What appears to be planned is an increase in CIA operations in Pakistan, a closer liaison between the CIA and the US military, including the ability to bring in US forces when required, and an enhanced programme to train Pakistani forces. The Bush administration has been cautious as to whether it could persuade the Pervez Musharraf regime to accept a greater US role, but holds that Musharraf's transfer of army command on 28 November 2007 has created new opportunities. The new head of the army, General Ashfaq Parvez Kayani, is expected to be more sympathetic to US concerns (see Ann Scott Tyson & Robin Wright, "U.S. Officials Review Approach in Pakistan", Washington Post, 7 January 2008).

In early December 2007, the head of the United States special-operations command (Socom) paid his second visit to Pakistan within three months. Admiral Eric T Olson's trip included a visit to the headquarters of the Frontier Corps, an 85,000-strong paramilitary force that is expected to receive training and support from Socom (see Howard LaFranchi, "Can US woo Al Qaeda's own haven?", Christian Science Monitor, 27 July 2007) Pakistan has therefore become much more central to US operations in southwest Asia, a fact that in itself this raises three difficult issues. The first is that Pakistan's army has not concentrated on counterinsurgency capabilities in the past, as it has been much more geared towards the perceived threat from India. This means that any US involvement would almost inevitably be substantial and might ultimately involve regular troop deployments. The consequences for this in a country where there are already deep suspicions of the US could be considerable, not least for the vulnerable supply-lines for US troops that pass through Pakistan to Afghanistan (see "A Pakistani dilemma", 15 November 2007.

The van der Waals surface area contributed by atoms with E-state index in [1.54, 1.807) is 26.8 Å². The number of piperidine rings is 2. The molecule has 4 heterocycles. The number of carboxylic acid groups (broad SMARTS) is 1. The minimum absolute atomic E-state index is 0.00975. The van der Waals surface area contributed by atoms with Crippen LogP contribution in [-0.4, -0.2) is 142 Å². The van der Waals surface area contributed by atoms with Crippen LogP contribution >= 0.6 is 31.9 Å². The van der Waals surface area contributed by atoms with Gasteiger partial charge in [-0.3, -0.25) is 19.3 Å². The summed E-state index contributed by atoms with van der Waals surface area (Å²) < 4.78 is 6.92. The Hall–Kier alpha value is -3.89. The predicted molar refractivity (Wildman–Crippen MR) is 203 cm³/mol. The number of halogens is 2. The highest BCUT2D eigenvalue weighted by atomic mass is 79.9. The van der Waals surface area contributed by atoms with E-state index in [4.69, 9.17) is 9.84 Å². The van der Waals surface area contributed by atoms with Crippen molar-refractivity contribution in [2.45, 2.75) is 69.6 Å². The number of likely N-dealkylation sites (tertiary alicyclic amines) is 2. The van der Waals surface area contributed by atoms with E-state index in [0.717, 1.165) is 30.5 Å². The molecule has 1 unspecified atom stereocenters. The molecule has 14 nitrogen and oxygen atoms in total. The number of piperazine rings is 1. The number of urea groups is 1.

The second issue is that the remaining concerns that sectors of the Pakistani army and the powerful Inter-Service Intelligence (ISI) agency are not loyal to Musharraf, so that any increase in US involvement threatens the president's own position.

The third, and perhaps most significant issue is that the new White House pressure on Pakistan means that the other approach to the militia problem - negotiation and compromise - is almost entirely ruled out (see Syed Saleem Shahzad, "US wants Pakistan to bite the bullet", Asia Times, 9 January 2008). There may be little or no purchase in the idea of negotiations with the al-Qaida movement itself, but there have been a number of cases where deals have been made with local Taliban elements based in Pakistan (See Antonio Giustozzi, "The resurgence of the neo-Taliban", 14 December 2007). These indicate at least the possibility that there are other ways to defuse a dangerous conflict than by relying on military force, especially when that involves the United States.

As an Pakistani official comments to the Asia Times: "We have actually been thrown into a deep quagmire where we are not left with many options. The CIA's presence in Pakistan had made it impossible for Pakistan to handle the Taliban problem independently and through dialogue. On the other hand, there is no military solution on the horizon against the Taliban and another [Pakistani army] operation against militants would cause more than serious repercussions".